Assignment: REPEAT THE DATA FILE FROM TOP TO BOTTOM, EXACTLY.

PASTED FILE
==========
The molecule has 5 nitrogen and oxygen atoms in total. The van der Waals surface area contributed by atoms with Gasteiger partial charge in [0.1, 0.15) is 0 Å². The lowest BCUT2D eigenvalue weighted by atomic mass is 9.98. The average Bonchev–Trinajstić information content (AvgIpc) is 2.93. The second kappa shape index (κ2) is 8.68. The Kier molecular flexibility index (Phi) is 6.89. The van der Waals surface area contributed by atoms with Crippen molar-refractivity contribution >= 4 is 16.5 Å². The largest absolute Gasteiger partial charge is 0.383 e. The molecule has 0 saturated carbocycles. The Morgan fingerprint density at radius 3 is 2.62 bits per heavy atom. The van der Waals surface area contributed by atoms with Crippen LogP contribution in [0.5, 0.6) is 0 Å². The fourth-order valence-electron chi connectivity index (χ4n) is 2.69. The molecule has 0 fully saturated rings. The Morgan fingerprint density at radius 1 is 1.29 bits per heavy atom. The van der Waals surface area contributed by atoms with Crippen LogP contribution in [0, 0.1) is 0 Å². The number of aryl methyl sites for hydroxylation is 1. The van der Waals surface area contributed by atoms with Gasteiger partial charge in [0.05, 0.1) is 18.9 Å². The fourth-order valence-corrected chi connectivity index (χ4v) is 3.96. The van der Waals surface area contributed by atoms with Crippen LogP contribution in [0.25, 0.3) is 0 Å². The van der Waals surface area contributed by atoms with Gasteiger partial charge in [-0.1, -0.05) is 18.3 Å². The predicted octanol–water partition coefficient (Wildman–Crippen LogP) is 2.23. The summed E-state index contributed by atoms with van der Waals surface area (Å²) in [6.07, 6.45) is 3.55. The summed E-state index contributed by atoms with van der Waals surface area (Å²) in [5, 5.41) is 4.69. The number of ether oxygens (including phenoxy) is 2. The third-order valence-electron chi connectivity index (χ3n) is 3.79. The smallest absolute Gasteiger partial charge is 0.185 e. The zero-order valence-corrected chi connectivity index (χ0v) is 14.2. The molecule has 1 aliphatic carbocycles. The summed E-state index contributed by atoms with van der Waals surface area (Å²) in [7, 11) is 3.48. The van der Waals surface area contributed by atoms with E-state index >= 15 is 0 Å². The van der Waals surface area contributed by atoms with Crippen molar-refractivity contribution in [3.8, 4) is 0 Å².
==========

The molecule has 5 nitrogen and oxygen atoms in total. The van der Waals surface area contributed by atoms with Gasteiger partial charge in [0.1, 0.15) is 0 Å². The lowest BCUT2D eigenvalue weighted by atomic mass is 9.98. The average Bonchev–Trinajstić information content (AvgIpc) is 2.93. The second kappa shape index (κ2) is 8.68. The Kier molecular flexibility index (Phi) is 6.89. The van der Waals surface area contributed by atoms with Crippen molar-refractivity contribution >= 4 is 16.5 Å². The largest absolute Gasteiger partial charge is 0.383 e. The molecule has 0 saturated carbocycles. The Morgan fingerprint density at radius 3 is 2.62 bits per heavy atom. The van der Waals surface area contributed by atoms with Crippen LogP contribution in [0.5, 0.6) is 0 Å². The fourth-order valence-electron chi connectivity index (χ4n) is 2.69. The molecule has 0 fully saturated rings. The Morgan fingerprint density at radius 1 is 1.29 bits per heavy atom. The van der Waals surface area contributed by atoms with Crippen LogP contribution in [0, 0.1) is 0 Å². The number of aryl methyl sites for hydroxylation is 1. The van der Waals surface area contributed by atoms with Gasteiger partial charge in [0.05, 0.1) is 18.9 Å². The fourth-order valence-corrected chi connectivity index (χ4v) is 3.96. The van der Waals surface area contributed by atoms with Crippen LogP contribution in [0.25, 0.3) is 0 Å². The van der Waals surface area contributed by atoms with Gasteiger partial charge in [-0.1, -0.05) is 18.3 Å². The predicted octanol–water partition coefficient (Wildman–Crippen LogP) is 2.23. The summed E-state index contributed by atoms with van der Waals surface area (Å²) in [6.07, 6.45) is 3.55. The summed E-state index contributed by atoms with van der Waals surface area (Å²) in [5, 5.41) is 4.69. The number of ether oxygens (including phenoxy) is 2. The third-order valence-electron chi connectivity index (χ3n) is 3.79. The smallest absolute Gasteiger partial charge is 0.185 e. The zero-order valence-corrected chi connectivity index (χ0v) is 14.2. The molecule has 1 aliphatic carbocycles. The summed E-state index contributed by atoms with van der Waals surface area (Å²) in [7, 11) is 3.48. The van der Waals surface area contributed by atoms with E-state index >= 15 is 0 Å². The van der Waals surface area contributed by atoms with Crippen molar-refractivity contribution in [3.8, 4) is 0 Å².